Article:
"The businesses that understand and lean into this will have business, [environmental, and sustainability] impact," said Seymour. "For some, the secondary revenue streams from their data sets and expert models may rival their primary business."

Seymour added that in many cases the focus will be how efficiently we can help our skilled people, land, and energy and yield.

"One way to look at increased productivity is not always infinite growth; it's yield,” explained Seymour. “We're very land constrained for a lot of our key businesses [...], resource businesses. Yield is a massive source of opportunity for us."

Adding to Seymour’s point, Pela highlighted the famous metaphor that “data is the new oil,” — meaning data must be refined and transformed to make it into useful products and services, and only then does it become valuable.

“The amount of data that's private is incredible, and it's residing in businesses and organizations," said Pela. "Accessing those datasets and providing insights [and] solutions is where, probably, the best use cases are derived from [...] The low-hanging fruit is using AI to drive operational efficiencies, but where the real value is [...] private data sets."

Pela encouraged collecting data even if it's uncertain what the AI application or LLM will be two to three years from now, given that whatever they are, it will require a private data set. For example, Seymour shared a story of a young dairy farmer he met who set up dozens of IoT sensors. He was still determining what to do with the data and asked Seymour if he should continue paying for storage.

"The answer is yes," Seymour told the farmer. "Collecting that data is so inexpensive [and] the model that you can train on how to optimize, yield, and manage a dairy farm with grass-fed cows in this particular climate region with these conditions is unbelievably valuable," adding that there could be thousands of farms willing to pay him a SaaS fee to access his model in the future.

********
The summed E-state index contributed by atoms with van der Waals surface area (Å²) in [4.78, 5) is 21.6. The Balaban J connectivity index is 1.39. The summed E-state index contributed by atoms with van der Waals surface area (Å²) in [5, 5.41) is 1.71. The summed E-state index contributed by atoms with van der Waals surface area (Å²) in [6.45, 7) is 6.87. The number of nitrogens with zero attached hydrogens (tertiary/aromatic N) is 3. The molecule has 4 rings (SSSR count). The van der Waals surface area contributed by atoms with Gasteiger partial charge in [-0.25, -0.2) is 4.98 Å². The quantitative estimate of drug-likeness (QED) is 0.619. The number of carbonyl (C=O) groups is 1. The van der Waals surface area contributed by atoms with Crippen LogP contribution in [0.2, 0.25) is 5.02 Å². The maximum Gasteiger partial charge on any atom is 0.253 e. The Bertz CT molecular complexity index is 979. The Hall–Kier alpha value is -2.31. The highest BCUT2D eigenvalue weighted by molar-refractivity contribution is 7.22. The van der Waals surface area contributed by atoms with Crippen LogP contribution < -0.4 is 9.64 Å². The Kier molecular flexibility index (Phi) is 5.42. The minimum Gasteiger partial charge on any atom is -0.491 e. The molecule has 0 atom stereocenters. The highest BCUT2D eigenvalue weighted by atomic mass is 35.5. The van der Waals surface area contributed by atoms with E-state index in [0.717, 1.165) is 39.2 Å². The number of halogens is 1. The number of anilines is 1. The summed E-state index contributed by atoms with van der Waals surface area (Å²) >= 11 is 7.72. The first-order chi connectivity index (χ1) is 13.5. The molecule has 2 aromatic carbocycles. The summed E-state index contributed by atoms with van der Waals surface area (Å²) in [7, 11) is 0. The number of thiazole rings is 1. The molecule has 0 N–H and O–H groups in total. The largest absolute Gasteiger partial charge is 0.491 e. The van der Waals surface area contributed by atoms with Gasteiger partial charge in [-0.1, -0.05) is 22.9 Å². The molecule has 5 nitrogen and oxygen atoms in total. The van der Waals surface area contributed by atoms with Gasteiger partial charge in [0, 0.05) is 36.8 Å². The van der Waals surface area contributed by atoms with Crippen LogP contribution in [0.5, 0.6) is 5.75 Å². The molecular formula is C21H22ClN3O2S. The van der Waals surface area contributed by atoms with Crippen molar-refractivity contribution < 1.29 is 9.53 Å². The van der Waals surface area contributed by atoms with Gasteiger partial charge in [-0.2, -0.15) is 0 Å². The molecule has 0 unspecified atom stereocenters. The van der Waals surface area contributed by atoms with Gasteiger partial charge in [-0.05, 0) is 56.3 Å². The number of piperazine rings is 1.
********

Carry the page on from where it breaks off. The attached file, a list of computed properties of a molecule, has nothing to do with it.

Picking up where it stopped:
The way forward

So, what steps can we take today to start or build on harnessing AI?

Bailey encouraged spending less time querying the technology and more time engaging with it, planning for it, and rolling it out.

“[In] British Columbia, there's so many ways that we hit above our weight class. This is another area where we could do that. Let's get everybody we know thinking in that way for what British Columbia could be.”

Bailey also emphasized that sharing the many great stories will help more people understand AI and its implications.

Seymour advised starting to think about what your vision with AI could look like and taking initial steps.

“Begin collecting the data sets that your business uniquely has,” he said. “You can then train expert models that are a lot more valuable to your business, customers, and processes than some public model you've faced before. What lies beyond that is applying optimization scale.”

Seymour also said the key behind the many opportunities with AI is approaching it responsibly and ethically. "AI has to have the characteristics of fairness, reliable, safe, private, secure, inclusive, transparent, accessible, and accountable — that's probably the most critical value, ultimately, is that people are accountable to everything AI does."

To Pela, a framework's values should also consider those of the organization and be human-centred.

"What are your organizational values? What imperatives are ensuring that your AI strategy and approach reflect those? Human-centred in that the adoption of AI requires changes to people's behaviour."

Pela added that adopting AI is also part of being responsible with the technology.

"It's irresponsible right now for an organization to put their head in the sand and not make this the number one or top three or five [priorities] for this coming year and years."